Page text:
So in my absence I wrapped my first iPhone app. I sent off a build for review last Monday and I’m hoping to hear back from Apple sometime this or next week.

Today, I thought I’d share about a really neat debugging tool called Clang Static Analyzer. Basically, this tool runs through your code and points out potential bugs (memory leaks, logic errors, etc.). It’s powerful and easy to use, so I’d totally recommend adding it into your pipeline.

These were the steps that worked for me (repost from here):


  1. Download the latest build from:
  2. Extract and move the contents of the archive to a directory of your choice.
    (I use “/Developer/clang/”)
  3. Launch Terminal and input this command: sudo nano /etc/paths
  4. Add Clang as a system path by entering the directory location.
  5. Press ‘Ctrl-X’ to exit and then ‘Y’ to save.


  1. Launch Xcode, open your project, and run “Build > Clean All Targets.”
  2. Launch Terminal, navigate to your project directory, and input this command:
    scan-build -k -v -V xcodebuild -configuration Debug -sdk iphonesimulator###
    (Substituting “###” with your target OS. e.g. “2.2”)

Assuming everything works, Safari should then open a report highlighting the possible bugs in your project!

For a video demonstration, see Stanford’s CS193P Lecture 11 from May 6, 2009 (05:00-17:47).

And here’s a preview of my app: iFist


Joel Spolsky and co. (Stack Overflow) are hosting a new programming conference/tour (LA->London) this October to celebrate their website being totally awesome. They’re planning talks by some smart people on some new(ish) technologies and there’ll be free lunch ($100)! I’m a huge fan of these guys, so I’m confident that it’ll be a good time [at least in LA :].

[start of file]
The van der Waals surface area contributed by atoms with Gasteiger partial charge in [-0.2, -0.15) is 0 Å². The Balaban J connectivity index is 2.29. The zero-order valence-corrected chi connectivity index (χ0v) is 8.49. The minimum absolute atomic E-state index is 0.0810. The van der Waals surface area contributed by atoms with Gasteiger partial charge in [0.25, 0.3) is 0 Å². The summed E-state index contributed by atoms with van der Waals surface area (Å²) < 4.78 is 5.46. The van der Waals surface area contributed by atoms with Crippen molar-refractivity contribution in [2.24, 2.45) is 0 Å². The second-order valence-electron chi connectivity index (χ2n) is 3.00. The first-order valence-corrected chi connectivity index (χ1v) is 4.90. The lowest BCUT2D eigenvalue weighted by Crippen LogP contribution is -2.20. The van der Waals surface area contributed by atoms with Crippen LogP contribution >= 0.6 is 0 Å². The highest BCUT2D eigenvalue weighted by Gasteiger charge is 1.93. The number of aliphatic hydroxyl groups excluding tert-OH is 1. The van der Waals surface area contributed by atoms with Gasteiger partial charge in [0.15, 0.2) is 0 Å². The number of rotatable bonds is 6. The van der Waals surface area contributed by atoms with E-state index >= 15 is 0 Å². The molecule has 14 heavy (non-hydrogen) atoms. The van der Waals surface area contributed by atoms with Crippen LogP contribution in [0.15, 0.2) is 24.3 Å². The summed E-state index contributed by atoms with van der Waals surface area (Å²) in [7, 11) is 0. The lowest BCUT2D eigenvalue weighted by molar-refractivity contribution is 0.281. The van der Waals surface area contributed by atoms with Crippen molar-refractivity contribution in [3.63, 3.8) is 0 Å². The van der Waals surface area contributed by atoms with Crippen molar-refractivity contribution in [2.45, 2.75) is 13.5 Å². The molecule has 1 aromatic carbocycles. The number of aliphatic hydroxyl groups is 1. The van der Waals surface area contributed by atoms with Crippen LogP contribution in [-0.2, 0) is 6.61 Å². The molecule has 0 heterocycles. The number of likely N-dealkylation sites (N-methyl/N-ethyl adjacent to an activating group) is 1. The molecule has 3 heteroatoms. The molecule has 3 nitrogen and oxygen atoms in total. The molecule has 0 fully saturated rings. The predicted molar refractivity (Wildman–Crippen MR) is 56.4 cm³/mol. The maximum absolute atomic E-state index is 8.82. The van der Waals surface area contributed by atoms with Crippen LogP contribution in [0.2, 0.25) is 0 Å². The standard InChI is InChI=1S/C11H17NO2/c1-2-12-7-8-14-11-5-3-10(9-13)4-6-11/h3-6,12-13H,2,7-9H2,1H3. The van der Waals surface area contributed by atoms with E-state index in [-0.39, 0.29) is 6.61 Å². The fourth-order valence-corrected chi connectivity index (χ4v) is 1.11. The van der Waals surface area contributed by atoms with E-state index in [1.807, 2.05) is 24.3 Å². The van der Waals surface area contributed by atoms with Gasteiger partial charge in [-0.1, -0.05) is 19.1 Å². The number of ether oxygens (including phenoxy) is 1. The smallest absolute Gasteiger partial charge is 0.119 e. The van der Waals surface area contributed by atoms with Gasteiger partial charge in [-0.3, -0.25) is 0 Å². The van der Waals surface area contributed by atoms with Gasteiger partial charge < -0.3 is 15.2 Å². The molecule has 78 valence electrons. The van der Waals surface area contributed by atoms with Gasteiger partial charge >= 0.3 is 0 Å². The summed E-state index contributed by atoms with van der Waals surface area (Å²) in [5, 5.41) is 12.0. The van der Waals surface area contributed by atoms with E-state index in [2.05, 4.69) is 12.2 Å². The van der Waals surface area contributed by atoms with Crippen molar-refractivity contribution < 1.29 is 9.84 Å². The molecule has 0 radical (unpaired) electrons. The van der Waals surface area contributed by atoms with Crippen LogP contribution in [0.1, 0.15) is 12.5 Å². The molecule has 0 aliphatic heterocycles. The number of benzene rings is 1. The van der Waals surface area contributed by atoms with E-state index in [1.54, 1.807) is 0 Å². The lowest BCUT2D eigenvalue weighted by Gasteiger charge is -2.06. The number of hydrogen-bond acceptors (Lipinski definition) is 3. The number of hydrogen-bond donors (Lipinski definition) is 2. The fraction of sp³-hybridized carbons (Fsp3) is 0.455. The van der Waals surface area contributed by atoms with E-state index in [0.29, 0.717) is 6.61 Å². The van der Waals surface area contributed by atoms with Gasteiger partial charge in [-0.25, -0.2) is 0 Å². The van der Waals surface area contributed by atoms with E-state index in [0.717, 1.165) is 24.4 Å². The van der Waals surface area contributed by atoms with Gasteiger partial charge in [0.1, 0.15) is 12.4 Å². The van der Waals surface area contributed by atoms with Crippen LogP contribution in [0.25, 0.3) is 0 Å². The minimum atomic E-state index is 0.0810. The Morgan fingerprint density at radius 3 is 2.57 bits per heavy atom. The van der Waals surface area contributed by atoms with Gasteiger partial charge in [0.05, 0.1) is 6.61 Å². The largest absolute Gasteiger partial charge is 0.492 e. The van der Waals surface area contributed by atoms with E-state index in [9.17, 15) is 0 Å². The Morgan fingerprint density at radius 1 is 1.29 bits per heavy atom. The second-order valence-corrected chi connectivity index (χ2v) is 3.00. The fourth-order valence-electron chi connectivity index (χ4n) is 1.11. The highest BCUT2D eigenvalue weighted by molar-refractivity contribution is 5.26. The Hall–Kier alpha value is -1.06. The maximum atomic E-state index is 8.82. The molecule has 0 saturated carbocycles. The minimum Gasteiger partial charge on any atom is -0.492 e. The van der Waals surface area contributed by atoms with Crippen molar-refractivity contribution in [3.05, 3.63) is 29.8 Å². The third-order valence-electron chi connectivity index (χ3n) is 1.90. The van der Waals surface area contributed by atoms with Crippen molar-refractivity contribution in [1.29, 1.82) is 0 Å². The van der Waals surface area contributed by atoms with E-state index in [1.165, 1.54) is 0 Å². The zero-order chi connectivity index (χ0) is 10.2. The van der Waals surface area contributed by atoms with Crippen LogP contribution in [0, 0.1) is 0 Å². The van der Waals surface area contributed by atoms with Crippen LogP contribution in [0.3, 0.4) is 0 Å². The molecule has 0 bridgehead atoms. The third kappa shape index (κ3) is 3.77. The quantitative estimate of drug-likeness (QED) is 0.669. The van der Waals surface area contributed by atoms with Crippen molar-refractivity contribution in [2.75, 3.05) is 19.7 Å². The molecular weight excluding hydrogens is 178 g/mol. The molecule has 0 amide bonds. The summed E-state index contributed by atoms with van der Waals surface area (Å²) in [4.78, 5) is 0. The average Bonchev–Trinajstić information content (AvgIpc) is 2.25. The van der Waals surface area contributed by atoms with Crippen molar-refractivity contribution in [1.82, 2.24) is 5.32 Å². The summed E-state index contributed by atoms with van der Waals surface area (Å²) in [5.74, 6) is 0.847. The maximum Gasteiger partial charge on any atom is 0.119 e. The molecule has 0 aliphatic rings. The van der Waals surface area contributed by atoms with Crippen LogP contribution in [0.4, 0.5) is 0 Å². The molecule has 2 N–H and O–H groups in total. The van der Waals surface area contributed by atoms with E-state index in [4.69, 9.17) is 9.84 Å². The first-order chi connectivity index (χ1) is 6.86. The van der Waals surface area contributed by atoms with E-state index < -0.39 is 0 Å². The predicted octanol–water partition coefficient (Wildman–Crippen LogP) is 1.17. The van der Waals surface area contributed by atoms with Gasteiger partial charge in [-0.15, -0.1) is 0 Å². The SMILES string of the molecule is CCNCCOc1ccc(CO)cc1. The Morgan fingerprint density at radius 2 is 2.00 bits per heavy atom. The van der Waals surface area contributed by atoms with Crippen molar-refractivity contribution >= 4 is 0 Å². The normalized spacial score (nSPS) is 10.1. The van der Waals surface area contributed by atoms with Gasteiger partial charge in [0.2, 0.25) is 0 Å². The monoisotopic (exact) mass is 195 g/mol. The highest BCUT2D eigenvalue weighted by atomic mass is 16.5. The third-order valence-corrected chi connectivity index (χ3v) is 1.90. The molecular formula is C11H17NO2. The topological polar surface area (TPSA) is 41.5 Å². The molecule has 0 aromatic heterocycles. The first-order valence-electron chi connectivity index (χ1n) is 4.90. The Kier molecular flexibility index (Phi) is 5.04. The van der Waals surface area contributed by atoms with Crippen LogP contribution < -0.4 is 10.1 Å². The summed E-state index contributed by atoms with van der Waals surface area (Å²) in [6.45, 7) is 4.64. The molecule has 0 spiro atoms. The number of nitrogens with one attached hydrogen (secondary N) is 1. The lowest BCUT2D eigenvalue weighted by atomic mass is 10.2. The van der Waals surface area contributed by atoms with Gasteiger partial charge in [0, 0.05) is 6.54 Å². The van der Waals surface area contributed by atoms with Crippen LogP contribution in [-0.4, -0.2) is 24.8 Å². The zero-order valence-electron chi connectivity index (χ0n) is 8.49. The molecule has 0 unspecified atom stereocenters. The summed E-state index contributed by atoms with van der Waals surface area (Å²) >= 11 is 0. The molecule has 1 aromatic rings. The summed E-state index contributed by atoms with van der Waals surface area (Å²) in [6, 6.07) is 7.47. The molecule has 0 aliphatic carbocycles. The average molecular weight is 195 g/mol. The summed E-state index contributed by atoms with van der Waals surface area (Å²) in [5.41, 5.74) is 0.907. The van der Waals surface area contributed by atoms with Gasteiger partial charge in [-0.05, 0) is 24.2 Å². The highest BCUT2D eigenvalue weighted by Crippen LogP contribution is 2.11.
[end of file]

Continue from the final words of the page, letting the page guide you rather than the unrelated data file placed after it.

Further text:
Stack Overflow DevDays @ Joel on Software

P.S. Dan Grigsby is another smartie and recently posted this Best Of- feature:

Best of Stack Overflow For iPhone Devs @ Mobile Orchard

P.S.S. Don’t miss the “Xcode tips & tricks you wish you knew about!”

Part of becoming Xcode proficient is passing my mostly made up 90/10 keyboard-mouse litmus test. Which is to say, “Code with your keyboard and dropkick your mouse to the figurative curb.” Programming is already time consuming as is, so take the shortcuts where you can!

1. Block commenting (Command-/).


2. Show Completion List popup (Escape).


3. Show Symbols popup (Control-2).


4. Switch to Header/Source (Option-Command-Up).

5. Go to next/previous file in File History (Option-Command-Right/Left).

6. Build and Run (Command-Enter).

7. Go to next error/warning (Command-=).

If you’re curious, the full Xcode shortcuts are available for edit under Preferences (Command-,) > Key Bindings and also for download as a PDF at Cocoa Samurai.

Xcode Video Tutorial

May 7, 2009

I’m not terribly in the mood to write tonight, so I’ll keep it brief.

I found this video tutorial on Xcode after another week of hacking away at the MacBook. It’s a quick introduction to the IDE including some handy keyboard shortcuts:

Xcode Tips and Tricks